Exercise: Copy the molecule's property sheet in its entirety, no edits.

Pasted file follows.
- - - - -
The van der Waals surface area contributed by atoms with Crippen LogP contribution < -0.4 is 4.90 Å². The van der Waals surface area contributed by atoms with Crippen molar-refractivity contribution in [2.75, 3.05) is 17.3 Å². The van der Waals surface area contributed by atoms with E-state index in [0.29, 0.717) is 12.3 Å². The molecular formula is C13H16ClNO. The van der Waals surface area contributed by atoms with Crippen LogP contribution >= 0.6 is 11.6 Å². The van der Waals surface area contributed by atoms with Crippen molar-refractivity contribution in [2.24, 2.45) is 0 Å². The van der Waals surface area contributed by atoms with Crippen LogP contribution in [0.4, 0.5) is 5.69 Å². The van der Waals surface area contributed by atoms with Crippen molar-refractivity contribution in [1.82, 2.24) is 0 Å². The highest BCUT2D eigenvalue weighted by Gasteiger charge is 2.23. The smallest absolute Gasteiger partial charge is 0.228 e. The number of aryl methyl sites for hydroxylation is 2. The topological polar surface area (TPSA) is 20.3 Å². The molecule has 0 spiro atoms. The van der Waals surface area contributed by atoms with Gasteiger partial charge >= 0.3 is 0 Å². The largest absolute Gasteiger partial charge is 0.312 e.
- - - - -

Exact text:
The van der Waals surface area contributed by atoms with Crippen LogP contribution < -0.4 is 4.90 Å². The van der Waals surface area contributed by atoms with Crippen molar-refractivity contribution in [2.75, 3.05) is 17.3 Å². The van der Waals surface area contributed by atoms with E-state index in [0.29, 0.717) is 12.3 Å². The molecular formula is C13H16ClNO. The van der Waals surface area contributed by atoms with Crippen LogP contribution >= 0.6 is 11.6 Å². The van der Waals surface area contributed by atoms with Crippen molar-refractivity contribution in [2.24, 2.45) is 0 Å². The van der Waals surface area contributed by atoms with Crippen LogP contribution in [0.4, 0.5) is 5.69 Å². The van der Waals surface area contributed by atoms with Crippen molar-refractivity contribution in [1.82, 2.24) is 0 Å². The highest BCUT2D eigenvalue weighted by Gasteiger charge is 2.23. The smallest absolute Gasteiger partial charge is 0.228 e. The number of aryl methyl sites for hydroxylation is 2. The topological polar surface area (TPSA) is 20.3 Å². The molecule has 0 spiro atoms. The van der Waals surface area contributed by atoms with Gasteiger partial charge >= 0.3 is 0 Å². The largest absolute Gasteiger partial charge is 0.312 e.